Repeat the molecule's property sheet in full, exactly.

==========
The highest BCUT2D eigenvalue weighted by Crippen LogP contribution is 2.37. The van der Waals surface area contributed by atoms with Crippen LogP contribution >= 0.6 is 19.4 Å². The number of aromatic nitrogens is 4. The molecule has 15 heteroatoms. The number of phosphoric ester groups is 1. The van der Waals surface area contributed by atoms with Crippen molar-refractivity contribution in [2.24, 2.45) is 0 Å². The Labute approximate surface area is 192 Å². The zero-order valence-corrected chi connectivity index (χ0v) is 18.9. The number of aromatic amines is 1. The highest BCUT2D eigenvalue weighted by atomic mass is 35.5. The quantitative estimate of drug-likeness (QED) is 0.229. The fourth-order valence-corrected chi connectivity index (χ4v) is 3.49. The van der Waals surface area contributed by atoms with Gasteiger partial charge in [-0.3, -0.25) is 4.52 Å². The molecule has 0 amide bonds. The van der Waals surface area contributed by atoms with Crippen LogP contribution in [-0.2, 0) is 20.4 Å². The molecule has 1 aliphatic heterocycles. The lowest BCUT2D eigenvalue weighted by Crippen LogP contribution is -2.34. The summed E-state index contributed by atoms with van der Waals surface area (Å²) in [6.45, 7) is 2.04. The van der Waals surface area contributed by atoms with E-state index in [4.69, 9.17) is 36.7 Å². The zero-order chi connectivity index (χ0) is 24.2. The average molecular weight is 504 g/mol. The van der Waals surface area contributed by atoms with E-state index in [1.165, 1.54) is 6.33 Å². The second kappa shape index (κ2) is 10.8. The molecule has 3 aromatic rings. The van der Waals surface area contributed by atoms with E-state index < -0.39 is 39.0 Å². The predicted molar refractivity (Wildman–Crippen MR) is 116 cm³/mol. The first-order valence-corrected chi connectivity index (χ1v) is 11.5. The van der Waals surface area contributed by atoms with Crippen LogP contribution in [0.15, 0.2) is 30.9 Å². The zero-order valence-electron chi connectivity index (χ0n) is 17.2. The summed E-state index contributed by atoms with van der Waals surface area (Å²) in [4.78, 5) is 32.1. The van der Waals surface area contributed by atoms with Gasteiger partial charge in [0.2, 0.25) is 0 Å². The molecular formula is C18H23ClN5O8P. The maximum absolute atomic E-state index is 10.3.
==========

The highest BCUT2D eigenvalue weighted by Crippen LogP contribution is 2.37. The van der Waals surface area contributed by atoms with Crippen LogP contribution >= 0.6 is 19.4 Å². The number of aromatic nitrogens is 4. The molecule has 15 heteroatoms. The number of phosphoric ester groups is 1. The van der Waals surface area contributed by atoms with Crippen molar-refractivity contribution in [2.24, 2.45) is 0 Å². The Labute approximate surface area is 192 Å². The zero-order valence-corrected chi connectivity index (χ0v) is 18.9. The number of aromatic amines is 1. The highest BCUT2D eigenvalue weighted by atomic mass is 35.5. The quantitative estimate of drug-likeness (QED) is 0.229. The fourth-order valence-corrected chi connectivity index (χ4v) is 3.49. The van der Waals surface area contributed by atoms with Gasteiger partial charge in [-0.3, -0.25) is 4.52 Å². The molecule has 0 amide bonds. The van der Waals surface area contributed by atoms with Crippen LogP contribution in [-0.2, 0) is 20.4 Å². The molecule has 1 aliphatic heterocycles. The lowest BCUT2D eigenvalue weighted by Crippen LogP contribution is -2.34. The summed E-state index contributed by atoms with van der Waals surface area (Å²) in [6.45, 7) is 2.04. The van der Waals surface area contributed by atoms with E-state index in [4.69, 9.17) is 36.7 Å². The zero-order chi connectivity index (χ0) is 24.2. The average molecular weight is 504 g/mol. The van der Waals surface area contributed by atoms with E-state index in [1.165, 1.54) is 6.33 Å². The second kappa shape index (κ2) is 10.8. The molecule has 3 aromatic rings. The van der Waals surface area contributed by atoms with E-state index < -0.39 is 39.0 Å². The predicted molar refractivity (Wildman–Crippen MR) is 116 cm³/mol. The first-order valence-corrected chi connectivity index (χ1v) is 11.5. The van der Waals surface area contributed by atoms with Crippen LogP contribution in [0.15, 0.2) is 30.9 Å². The zero-order valence-electron chi connectivity index (χ0n) is 17.2. The summed E-state index contributed by atoms with van der Waals surface area (Å²) in [4.78, 5) is 32.1. The van der Waals surface area contributed by atoms with Gasteiger partial charge in [0.2, 0.25) is 0 Å². The molecular formula is C18H23ClN5O8P. The maximum absolute atomic E-state index is 10.3.